General Question

flo's avatar

How must the leaky pipe have been stopped if there is absolutely no hint of the city having been there?

Asked by flo (13313points) April 6th, 2019

I mean when there is a water main break there is digging involved you see the evidence that digging up happened. That’s fine.
But it is just a stream of water (a small pipe leakage) and a day or so after it was reported it stopped. It’s absolutely dry the day of or the day after the fix. If everything looks exactly the same before and after the leak, (no evidence that any digging went on), how must they have fixed it?

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10 Answers

stanleybmanly's avatar

How do you know it’s been fixed? Perhaps they simply shut off the flow to await repairs.

SmartAZ's avatar

I’m guessing dissolved minerals precipitated and plugged the leak.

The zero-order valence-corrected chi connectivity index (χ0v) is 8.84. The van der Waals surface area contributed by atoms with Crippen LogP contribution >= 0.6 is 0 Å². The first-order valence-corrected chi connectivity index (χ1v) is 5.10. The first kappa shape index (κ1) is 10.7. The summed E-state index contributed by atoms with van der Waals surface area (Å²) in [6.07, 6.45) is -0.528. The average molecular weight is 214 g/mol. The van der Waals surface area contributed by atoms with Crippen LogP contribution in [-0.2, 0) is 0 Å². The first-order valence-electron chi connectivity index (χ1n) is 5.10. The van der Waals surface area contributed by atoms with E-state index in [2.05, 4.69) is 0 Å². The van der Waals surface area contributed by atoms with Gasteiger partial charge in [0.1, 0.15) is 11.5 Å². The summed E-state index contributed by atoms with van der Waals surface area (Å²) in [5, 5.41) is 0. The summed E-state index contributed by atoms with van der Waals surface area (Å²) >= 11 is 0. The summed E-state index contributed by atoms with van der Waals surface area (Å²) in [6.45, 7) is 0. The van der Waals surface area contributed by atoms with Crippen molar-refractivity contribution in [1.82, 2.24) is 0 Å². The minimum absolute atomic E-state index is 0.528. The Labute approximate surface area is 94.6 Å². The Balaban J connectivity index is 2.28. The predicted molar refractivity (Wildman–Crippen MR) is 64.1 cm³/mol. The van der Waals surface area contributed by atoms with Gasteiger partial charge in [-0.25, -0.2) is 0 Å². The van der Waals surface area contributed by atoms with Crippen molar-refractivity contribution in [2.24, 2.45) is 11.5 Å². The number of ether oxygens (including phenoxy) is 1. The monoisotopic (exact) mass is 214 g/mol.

KNOWITALL's avatar

@stanley’s probably right. Bypassed it or shut a section off probably.

flo's avatar

Stopping the flow is a fix. That’s whole point I’m thinking.

stanleybmanly's avatar

How many valves do you suppose lie between you and the water source in a pipeline?

Darth_Algar's avatar

In a municipal water system it’s a trivial matter for them to shut off sections of the grid while leaving the rest of the grid running just fine.

flo's avatar

How did they stop the flow is the question.

Darth_Algar's avatar

There’s these things, they’re called valves. Perhaps you’ve heard of them…

stanleybmanly's avatar

Your faucet is an outlet controlled by a valve which you operate when you “turn” the water on or off

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